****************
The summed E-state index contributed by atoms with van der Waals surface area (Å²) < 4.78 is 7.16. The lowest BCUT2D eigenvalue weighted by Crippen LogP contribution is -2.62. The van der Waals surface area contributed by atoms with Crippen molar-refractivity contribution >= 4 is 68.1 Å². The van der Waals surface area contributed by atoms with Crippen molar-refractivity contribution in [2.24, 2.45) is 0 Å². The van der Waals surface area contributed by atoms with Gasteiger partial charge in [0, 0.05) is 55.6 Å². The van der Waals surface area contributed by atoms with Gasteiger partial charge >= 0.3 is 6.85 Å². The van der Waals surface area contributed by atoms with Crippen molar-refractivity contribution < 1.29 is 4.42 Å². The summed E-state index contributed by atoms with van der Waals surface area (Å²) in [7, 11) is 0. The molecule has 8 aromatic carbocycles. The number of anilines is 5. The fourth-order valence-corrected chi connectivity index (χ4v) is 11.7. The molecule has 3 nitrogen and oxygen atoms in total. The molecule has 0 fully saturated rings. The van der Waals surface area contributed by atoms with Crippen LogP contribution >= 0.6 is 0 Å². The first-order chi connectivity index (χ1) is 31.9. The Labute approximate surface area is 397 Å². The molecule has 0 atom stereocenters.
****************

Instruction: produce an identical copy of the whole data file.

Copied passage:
The summed E-state index contributed by atoms with van der Waals surface area (Å²) < 4.78 is 7.16. The lowest BCUT2D eigenvalue weighted by Crippen LogP contribution is -2.62. The van der Waals surface area contributed by atoms with Crippen molar-refractivity contribution >= 4 is 68.1 Å². The van der Waals surface area contributed by atoms with Crippen molar-refractivity contribution in [2.24, 2.45) is 0 Å². The van der Waals surface area contributed by atoms with Gasteiger partial charge in [0, 0.05) is 55.6 Å². The van der Waals surface area contributed by atoms with Gasteiger partial charge >= 0.3 is 6.85 Å². The van der Waals surface area contributed by atoms with Crippen molar-refractivity contribution < 1.29 is 4.42 Å². The summed E-state index contributed by atoms with van der Waals surface area (Å²) in [7, 11) is 0. The molecule has 8 aromatic carbocycles. The number of anilines is 5. The fourth-order valence-corrected chi connectivity index (χ4v) is 11.7. The molecule has 3 nitrogen and oxygen atoms in total. The molecule has 0 fully saturated rings. The van der Waals surface area contributed by atoms with Crippen LogP contribution >= 0.6 is 0 Å². The first-order chi connectivity index (χ1) is 31.9. The Labute approximate surface area is 397 Å². The molecule has 0 atom stereocenters.